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Davis Journal

Aspiring homeowners face harsh reality as prices continue to rise

May 09, 2024 01:04PM ● By Bailey Chism

A recent study uncovered the harsh reality for potential homebuyers in Utah: they now need a six-figure income to afford purchasing a home in the state. Just five years ago, they would’ve only needed an $80,000 salary. 

According to a study by, an aspiring homebuyer in Utah needs to make at least $134,000 per year to afford a house with a median price of $525,000, compared to 2020’s median home price of $345,200.  

About half of the states in the U.S. now require a six-figure income to afford a home. Utah is near the top when it comes to states where the annual income needed to afford a house has increased the most since 2020. 

“A combination of high mortgage rates, rising home prices and low housing inventory over the last two years is pushing homeownership further out of reach for would-be homeowners, especially first-timers,” the study said. 

The housing market's struggles stem from a combination of factors, including an influx of cash-wielding West Coast buyers who bought houses in Utah before the pandemic. Then, pandemic-induced interest rate drops further led to a shortage of available housing. As interest rates rose in 2021 and 2022, buyers felt the squeeze of high home prices even more. 

“For first-time buyers, the biggest struggle is affordability,” said Jeff Ostrowski, Bankrate Housing Market Analyst. “Home prices are at record highs, and mortgage rates are above 7%, a combination that’s really squeezing the ability of first-time buyers to find something they can afford.”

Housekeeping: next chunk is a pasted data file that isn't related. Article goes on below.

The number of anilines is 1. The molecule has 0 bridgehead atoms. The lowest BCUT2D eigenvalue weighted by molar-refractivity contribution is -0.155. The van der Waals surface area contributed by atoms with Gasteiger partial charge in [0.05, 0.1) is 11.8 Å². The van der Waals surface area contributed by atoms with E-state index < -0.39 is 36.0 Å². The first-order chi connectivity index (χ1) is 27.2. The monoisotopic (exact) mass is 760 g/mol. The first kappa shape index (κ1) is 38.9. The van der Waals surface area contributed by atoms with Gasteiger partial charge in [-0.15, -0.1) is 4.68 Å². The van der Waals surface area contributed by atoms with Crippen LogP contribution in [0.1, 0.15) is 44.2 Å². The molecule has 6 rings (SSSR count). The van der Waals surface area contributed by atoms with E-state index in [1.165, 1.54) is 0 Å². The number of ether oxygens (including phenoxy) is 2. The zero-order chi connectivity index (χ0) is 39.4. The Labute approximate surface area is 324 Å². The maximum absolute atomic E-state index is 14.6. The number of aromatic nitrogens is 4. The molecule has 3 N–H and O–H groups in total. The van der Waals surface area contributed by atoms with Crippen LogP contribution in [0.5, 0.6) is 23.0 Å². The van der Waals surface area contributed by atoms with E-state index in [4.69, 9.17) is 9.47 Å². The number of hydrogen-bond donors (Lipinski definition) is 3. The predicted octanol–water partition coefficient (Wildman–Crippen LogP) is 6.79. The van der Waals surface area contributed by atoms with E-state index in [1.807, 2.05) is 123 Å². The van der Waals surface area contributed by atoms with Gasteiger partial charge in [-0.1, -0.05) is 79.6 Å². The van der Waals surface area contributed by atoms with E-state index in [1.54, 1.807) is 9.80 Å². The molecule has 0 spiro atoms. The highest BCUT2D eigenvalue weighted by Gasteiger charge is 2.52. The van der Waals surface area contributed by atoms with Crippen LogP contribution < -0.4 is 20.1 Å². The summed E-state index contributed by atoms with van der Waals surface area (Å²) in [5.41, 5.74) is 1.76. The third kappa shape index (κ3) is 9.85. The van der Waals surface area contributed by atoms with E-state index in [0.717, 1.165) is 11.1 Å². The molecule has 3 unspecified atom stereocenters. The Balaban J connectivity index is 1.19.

And while home prices have gone up, wages haven’t been adjusted to match them. Wages grew 23 percent between the fourth quarter of 2019 and November 2023, according to a Center for American Progress analysis of Bureau of Labor Statistics data. It would require an almost 50 percent increase for most people in order to afford a house in Utah. 

Ostrowski said lack of income was the biggest factor holding back aspiring homeowners. According to a survey done by Bankrate, 56 percent of survey-takers cited lack of income as the main factor for not buying a home, followed by home prices being too high at 47 percent, and not being able to afford a down payment and closing costs at 42 percent. 

As the housing market continues to evolve, many Utahns find themselves grappling with the harsh reality that owning a home may be slipping further out of reach. 

“It doesn’t seem likely that home prices will decline,” Ostrowski said. “Home prices have soared because there’s more demand than supply, and that’s not changing. Many homeowners are staying put because they don’t want to give up their 3% mortgages. And builders aren’t building enough to keep up with demand.”